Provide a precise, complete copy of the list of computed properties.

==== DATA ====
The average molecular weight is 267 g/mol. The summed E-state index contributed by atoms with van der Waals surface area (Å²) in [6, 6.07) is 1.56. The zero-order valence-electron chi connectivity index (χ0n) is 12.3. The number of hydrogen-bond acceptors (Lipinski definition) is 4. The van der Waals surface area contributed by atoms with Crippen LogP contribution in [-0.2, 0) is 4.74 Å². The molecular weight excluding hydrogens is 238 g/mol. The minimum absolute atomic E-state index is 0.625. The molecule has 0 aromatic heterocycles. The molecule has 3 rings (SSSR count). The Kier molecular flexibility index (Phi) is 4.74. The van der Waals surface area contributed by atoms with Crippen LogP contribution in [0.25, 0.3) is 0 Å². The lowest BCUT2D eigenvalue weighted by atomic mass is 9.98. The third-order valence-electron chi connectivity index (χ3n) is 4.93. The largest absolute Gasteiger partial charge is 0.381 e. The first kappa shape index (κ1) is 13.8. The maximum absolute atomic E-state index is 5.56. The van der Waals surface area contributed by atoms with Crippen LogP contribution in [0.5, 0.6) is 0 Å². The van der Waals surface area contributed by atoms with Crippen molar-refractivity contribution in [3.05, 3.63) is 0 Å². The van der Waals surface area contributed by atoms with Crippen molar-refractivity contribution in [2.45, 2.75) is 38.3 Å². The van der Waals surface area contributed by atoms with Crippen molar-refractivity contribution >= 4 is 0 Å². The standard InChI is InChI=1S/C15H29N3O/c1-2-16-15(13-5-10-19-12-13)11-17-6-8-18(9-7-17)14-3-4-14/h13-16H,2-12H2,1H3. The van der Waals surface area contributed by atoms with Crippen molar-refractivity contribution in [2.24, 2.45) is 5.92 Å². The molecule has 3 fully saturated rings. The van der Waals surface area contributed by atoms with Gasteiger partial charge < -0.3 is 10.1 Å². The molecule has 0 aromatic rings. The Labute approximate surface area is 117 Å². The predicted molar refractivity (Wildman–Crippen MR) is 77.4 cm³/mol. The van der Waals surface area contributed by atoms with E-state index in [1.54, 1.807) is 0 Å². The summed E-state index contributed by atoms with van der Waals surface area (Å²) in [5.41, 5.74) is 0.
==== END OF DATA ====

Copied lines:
The average molecular weight is 267 g/mol. The summed E-state index contributed by atoms with van der Waals surface area (Å²) in [6, 6.07) is 1.56. The zero-order valence-electron chi connectivity index (χ0n) is 12.3. The number of hydrogen-bond acceptors (Lipinski definition) is 4. The van der Waals surface area contributed by atoms with Crippen LogP contribution in [-0.2, 0) is 4.74 Å². The molecular weight excluding hydrogens is 238 g/mol. The minimum absolute atomic E-state index is 0.625. The molecule has 0 aromatic heterocycles. The molecule has 3 rings (SSSR count). The Kier molecular flexibility index (Phi) is 4.74. The van der Waals surface area contributed by atoms with Crippen LogP contribution in [0.25, 0.3) is 0 Å². The lowest BCUT2D eigenvalue weighted by atomic mass is 9.98. The third-order valence-electron chi connectivity index (χ3n) is 4.93. The largest absolute Gasteiger partial charge is 0.381 e. The first kappa shape index (κ1) is 13.8. The maximum absolute atomic E-state index is 5.56. The van der Waals surface area contributed by atoms with Crippen LogP contribution in [0.5, 0.6) is 0 Å². The van der Waals surface area contributed by atoms with Crippen molar-refractivity contribution in [3.05, 3.63) is 0 Å². The van der Waals surface area contributed by atoms with Crippen molar-refractivity contribution in [2.45, 2.75) is 38.3 Å². The van der Waals surface area contributed by atoms with Crippen molar-refractivity contribution >= 4 is 0 Å². The standard InChI is InChI=1S/C15H29N3O/c1-2-16-15(13-5-10-19-12-13)11-17-6-8-18(9-7-17)14-3-4-14/h13-16H,2-12H2,1H3. The van der Waals surface area contributed by atoms with Crippen molar-refractivity contribution in [2.24, 2.45) is 5.92 Å². The molecule has 3 fully saturated rings. The van der Waals surface area contributed by atoms with Gasteiger partial charge < -0.3 is 10.1 Å². The molecule has 0 aromatic rings. The Labute approximate surface area is 117 Å². The predicted molar refractivity (Wildman–Crippen MR) is 77.4 cm³/mol. The van der Waals surface area contributed by atoms with E-state index in [1.54, 1.807) is 0 Å². The summed E-state index contributed by atoms with van der Waals surface area (Å²) in [5.41, 5.74) is 0.